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The term Samsui women broadly refers to a group of Chinese immigrants who came to Singapore between the 1920s and the 1940s in search of construction and industrial jobs. Their hard work contributed to Singapore’s development, both as a colony and as a nation.
Coming to Singapore as cheap labourers, Samsui women worked mainly in the construction industry and other industries that required hard labour. They also worked as domestic servants. They had a reputation of rejecting jobs involving drug (particularly opium) peddling, prostitution, or other vices, even if that meant they sometimes had to live in poverty. They made a lot of contribution to Singapore’s early development mostly by building houses and some of them worked at hawker centres minding the stalls there too.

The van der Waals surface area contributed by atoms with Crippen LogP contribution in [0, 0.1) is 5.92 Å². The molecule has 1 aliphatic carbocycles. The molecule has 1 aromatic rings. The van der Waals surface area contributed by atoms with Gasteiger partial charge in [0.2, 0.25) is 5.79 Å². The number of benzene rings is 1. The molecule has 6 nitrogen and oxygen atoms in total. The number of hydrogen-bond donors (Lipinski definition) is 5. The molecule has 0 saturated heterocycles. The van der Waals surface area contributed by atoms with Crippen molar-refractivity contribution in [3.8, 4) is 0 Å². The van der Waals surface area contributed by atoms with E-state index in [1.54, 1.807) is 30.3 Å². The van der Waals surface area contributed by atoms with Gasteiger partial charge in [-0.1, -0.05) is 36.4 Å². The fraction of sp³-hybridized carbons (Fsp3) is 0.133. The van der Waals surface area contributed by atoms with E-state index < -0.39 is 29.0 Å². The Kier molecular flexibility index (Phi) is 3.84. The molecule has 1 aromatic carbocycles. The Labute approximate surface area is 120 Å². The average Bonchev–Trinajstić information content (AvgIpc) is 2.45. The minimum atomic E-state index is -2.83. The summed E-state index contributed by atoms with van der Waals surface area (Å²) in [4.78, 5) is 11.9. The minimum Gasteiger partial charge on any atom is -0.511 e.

Indeed, these hardy, industrious women are the pride of Singapore. But make no mistake, they belong to a completely different era and they worked under circumstances very different from those today. Nevertheless, the spirit of the Samsui women have been dragged onto the SG50 stage.
Singapore is celebrating 50 years of independence and in spite of our depressed wages and escalating cost of living (not to mention our disappearing local flavours) there is widespread optimism boosted by extensive (and expensive) advertising. The above image screamed out at me. It’s really quite absurd to compare the young women in Singapore today with the Samsui women of yester-years. I’m in the process of compiling tweets by our young ladies to give some sense of reality to our Samsui Ah Ma.
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